Using anonymous Functions to avoid type dispatch

This question is about the merits of a methods of avoiding type dispatch in some low-level functions. I’ve included the context below; though the question itself can probably be understood and answered without the context.


This is all part of a project I’m currently calling Air that has a goal of bringing Clojure’s philosophy of “fearless concurrency” to Julia. As part of this, I’m writing a multi-threaded transaction system that supports a type Volatile{T} which is essentially a Ref{T} that coordinates updates across threads using syncronized transaction blocks. In short, volatiles are refs except that they:

  1. throw an exception if one attempts to call setindex! on them unless the call was from within a transaction block
  2. are updated atomically with all other changes to Volatile refs when they are changed within a single transaction.

A simple example of how this works:

const vol1 = Volatile{Symbol}(:startval1)
# ==> Volatile{Symbol}(@0x2551dcc819b0060a: :startval1)
const vol2 = Volatile{Symbol}(:startval2)
# ==> Volatile{Symbol}(@0x96db24c5c70b3672: :startval2)

vol1[] = :newval
# ==> ERROR: cannot update volatile outside of a transaction

(vol1[], vol2[])
# ==> (:startval1, :startval2)

tx() do # Start of transaction block
    vol1[] = Symbol("next_" * String(vol1[]))
    vol2[] = Symbol("next_" * String(vol2[]))
end # End of transaction block

(vol1[], vol2[])
# ==> (:next_startval1, :next_startval2)

Critically, the updates to and reads from vol1 and vol2 in the tx transaction block above are guaranteed to be atomic—i.e., no matter how many threads are running this same transaction simultaneously, none of them will ever read a state in which vol1 has been updated to have a different number of next_ prefixes than vol2.

In order to accomplish this, the tx() function, which manages the transaction in the example above, needs to keep track of all the Volatile objects that are read during the transaction as well as all the changes made to Volatiles. At the end of the transaction, it locks all of these (in an ordering that prevents deadlocks) and checks to see if they have changed since the transaction started. If so, it aborts and starts over, and if not, it commits all the changes while they are locked then unlocks them (transaction successful). The tx() block can keep track of all the read/updated volatile objects because whenever a call gets made to, e.g., Base.getindex(v::Volatile{T}), the volatile adds itself to a task-local array called touched_vols.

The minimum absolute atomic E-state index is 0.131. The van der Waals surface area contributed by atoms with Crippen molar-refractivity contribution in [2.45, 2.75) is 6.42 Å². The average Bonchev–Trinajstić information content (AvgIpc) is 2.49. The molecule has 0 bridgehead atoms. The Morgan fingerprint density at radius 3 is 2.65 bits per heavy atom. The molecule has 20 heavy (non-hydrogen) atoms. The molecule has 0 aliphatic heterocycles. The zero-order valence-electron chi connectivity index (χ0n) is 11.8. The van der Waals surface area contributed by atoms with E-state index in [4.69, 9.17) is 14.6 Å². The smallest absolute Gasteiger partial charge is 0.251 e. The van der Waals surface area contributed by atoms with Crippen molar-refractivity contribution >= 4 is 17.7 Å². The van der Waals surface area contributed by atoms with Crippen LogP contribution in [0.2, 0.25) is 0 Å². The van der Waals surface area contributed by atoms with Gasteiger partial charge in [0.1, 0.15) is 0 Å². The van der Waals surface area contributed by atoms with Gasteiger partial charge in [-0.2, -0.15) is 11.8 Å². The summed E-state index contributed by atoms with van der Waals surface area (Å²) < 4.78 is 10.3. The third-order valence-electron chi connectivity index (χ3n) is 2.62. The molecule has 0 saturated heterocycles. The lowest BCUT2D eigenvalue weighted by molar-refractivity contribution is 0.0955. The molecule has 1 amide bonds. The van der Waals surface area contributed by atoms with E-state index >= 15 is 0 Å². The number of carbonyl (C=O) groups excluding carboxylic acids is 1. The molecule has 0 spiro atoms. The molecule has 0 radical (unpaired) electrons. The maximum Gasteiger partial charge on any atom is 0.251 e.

The problem

The problem arises from the fact that the transaction block needs to have a minimal overhead, but the Volatile objects that it keeps track of can in fact have infinite different types, leading to a type unstable code. At the end of the transaction, when the objects are locked, validated, and committed, this all ends up in a set of loops that look like this:

# touched_vols is a vector of Volatile objects, each of which is
# a Volatile{T} object for some type T.
# Lock the volatiles first:
for vol in touched_vols
    # Validate them (or retry if they have changed)
    for vol in touched_vols
        validate(vol) || throw(TxRetryException())
    # None have changed, so commit the changes.
    for vol in touched_vols
    # Always unlock them all when finished.
    for vol in touched_vols

Each of the above loops is type unstable because those Volatile objects will have different type parameters.

One way that occurred to me to reduce this instability is to have the getindex function put functions rather than objects in the touched_vols array. This way, touched_vols has a type that is something like Vector{Tuple{Function, Function, Function}} where instead of vol = touched_vols[k] we have (vol_k_lock_fn, vol_k_validate_fn, vol_k_commit_fn) = touched_vols[k]. These functions can each get run in the loops without the loops having any type instability whatsoever. And the getindex function just needs to replace the line push!(touched_vols, vol) with push!(touched_vols, (() -> lock(vol), () -> validate(vol), () -> commit(vol)). Since the exact type of the vol is known at the time of the getindex call, this should, as I understand it, avoid all type instability.

That said, I’m not sure whether calling an anonymous Function itself counts as a type-unstable action? Since all of these are different precise function objects, will I incur a penalty calling them? Presumably, when the compiler can’t know precisely what function I’m calling, there must be some penalty in that the function can’t be inlined and there will need be something like a virtual lookup performed. Is this a substantial cost? (Note: In some trivial tests using @btime, this doesn’t seem to be a major cost.) Are there other other costs I’m not considering, such as a penalty for the compiler to compile these anonymous functions? My intuition is that these should get compiled essentially when the getindex methods get compiled, but I also don’t think that benchmarks typically count compile time, so this is hard to measure. Are there other pitfalls to this method and/or other mechanisms in Julia that are meant to deal with this kind of situation?

Thanks in advance.